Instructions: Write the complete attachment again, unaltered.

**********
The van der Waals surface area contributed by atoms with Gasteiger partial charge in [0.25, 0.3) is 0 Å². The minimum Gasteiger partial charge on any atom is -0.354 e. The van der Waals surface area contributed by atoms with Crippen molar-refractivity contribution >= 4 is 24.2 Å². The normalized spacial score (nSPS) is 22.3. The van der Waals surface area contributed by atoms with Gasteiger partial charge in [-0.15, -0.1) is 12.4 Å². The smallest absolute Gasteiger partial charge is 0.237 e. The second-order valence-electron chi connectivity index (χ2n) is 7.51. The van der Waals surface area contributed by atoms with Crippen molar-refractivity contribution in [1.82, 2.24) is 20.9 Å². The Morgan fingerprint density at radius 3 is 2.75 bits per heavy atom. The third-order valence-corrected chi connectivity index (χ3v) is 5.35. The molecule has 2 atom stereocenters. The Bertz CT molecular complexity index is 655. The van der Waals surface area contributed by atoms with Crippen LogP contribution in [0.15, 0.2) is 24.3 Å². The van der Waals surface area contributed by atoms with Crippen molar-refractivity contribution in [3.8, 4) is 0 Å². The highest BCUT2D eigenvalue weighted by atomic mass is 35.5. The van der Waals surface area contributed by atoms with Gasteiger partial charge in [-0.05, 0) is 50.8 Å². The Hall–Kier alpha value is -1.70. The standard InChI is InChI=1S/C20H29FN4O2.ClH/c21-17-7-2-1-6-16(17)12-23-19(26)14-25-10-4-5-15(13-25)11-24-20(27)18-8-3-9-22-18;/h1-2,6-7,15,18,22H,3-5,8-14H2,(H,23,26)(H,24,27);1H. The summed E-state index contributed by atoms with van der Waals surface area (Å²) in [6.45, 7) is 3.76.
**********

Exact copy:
The van der Waals surface area contributed by atoms with Gasteiger partial charge in [0.25, 0.3) is 0 Å². The minimum Gasteiger partial charge on any atom is -0.354 e. The van der Waals surface area contributed by atoms with Crippen molar-refractivity contribution >= 4 is 24.2 Å². The normalized spacial score (nSPS) is 22.3. The van der Waals surface area contributed by atoms with Gasteiger partial charge in [-0.15, -0.1) is 12.4 Å². The smallest absolute Gasteiger partial charge is 0.237 e. The second-order valence-electron chi connectivity index (χ2n) is 7.51. The van der Waals surface area contributed by atoms with Crippen molar-refractivity contribution in [1.82, 2.24) is 20.9 Å². The Morgan fingerprint density at radius 3 is 2.75 bits per heavy atom. The third-order valence-corrected chi connectivity index (χ3v) is 5.35. The molecule has 2 atom stereocenters. The Bertz CT molecular complexity index is 655. The van der Waals surface area contributed by atoms with Crippen LogP contribution in [0.15, 0.2) is 24.3 Å². The van der Waals surface area contributed by atoms with Crippen molar-refractivity contribution in [3.8, 4) is 0 Å². The highest BCUT2D eigenvalue weighted by atomic mass is 35.5. The van der Waals surface area contributed by atoms with Gasteiger partial charge in [-0.05, 0) is 50.8 Å². The Hall–Kier alpha value is -1.70. The standard InChI is InChI=1S/C20H29FN4O2.ClH/c21-17-7-2-1-6-16(17)12-23-19(26)14-25-10-4-5-15(13-25)11-24-20(27)18-8-3-9-22-18;/h1-2,6-7,15,18,22H,3-5,8-14H2,(H,23,26)(H,24,27);1H. The summed E-state index contributed by atoms with van der Waals surface area (Å²) in [6.45, 7) is 3.76.